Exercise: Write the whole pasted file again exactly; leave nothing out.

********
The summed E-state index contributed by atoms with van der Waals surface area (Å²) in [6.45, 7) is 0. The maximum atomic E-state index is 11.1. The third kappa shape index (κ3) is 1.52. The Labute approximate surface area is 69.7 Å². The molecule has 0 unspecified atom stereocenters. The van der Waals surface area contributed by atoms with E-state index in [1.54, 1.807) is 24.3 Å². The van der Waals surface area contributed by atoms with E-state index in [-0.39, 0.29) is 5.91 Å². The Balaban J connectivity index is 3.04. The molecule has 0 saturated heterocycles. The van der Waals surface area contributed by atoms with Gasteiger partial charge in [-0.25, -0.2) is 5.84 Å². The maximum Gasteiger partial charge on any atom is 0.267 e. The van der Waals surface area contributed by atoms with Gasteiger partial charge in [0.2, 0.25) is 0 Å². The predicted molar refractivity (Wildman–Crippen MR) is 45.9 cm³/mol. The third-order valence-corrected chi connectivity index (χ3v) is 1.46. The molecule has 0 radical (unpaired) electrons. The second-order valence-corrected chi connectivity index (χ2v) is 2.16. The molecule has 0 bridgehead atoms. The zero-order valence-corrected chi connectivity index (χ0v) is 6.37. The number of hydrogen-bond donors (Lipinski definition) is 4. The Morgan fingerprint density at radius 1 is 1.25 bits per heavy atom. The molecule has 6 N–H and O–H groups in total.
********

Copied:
The summed E-state index contributed by atoms with van der Waals surface area (Å²) in [6.45, 7) is 0. The maximum atomic E-state index is 11.1. The third kappa shape index (κ3) is 1.52. The Labute approximate surface area is 69.7 Å². The molecule has 0 unspecified atom stereocenters. The van der Waals surface area contributed by atoms with E-state index in [1.54, 1.807) is 24.3 Å². The van der Waals surface area contributed by atoms with E-state index in [-0.39, 0.29) is 5.91 Å². The Balaban J connectivity index is 3.04. The molecule has 0 saturated heterocycles. The van der Waals surface area contributed by atoms with Gasteiger partial charge in [-0.25, -0.2) is 5.84 Å². The maximum Gasteiger partial charge on any atom is 0.267 e. The van der Waals surface area contributed by atoms with Gasteiger partial charge in [0.2, 0.25) is 0 Å². The predicted molar refractivity (Wildman–Crippen MR) is 45.9 cm³/mol. The third-order valence-corrected chi connectivity index (χ3v) is 1.46. The molecule has 0 radical (unpaired) electrons. The second-order valence-corrected chi connectivity index (χ2v) is 2.16. The molecule has 0 bridgehead atoms. The zero-order valence-corrected chi connectivity index (χ0v) is 6.37. The number of hydrogen-bond donors (Lipinski definition) is 4. The Morgan fingerprint density at radius 1 is 1.25 bits per heavy atom. The molecule has 6 N–H and O–H groups in total.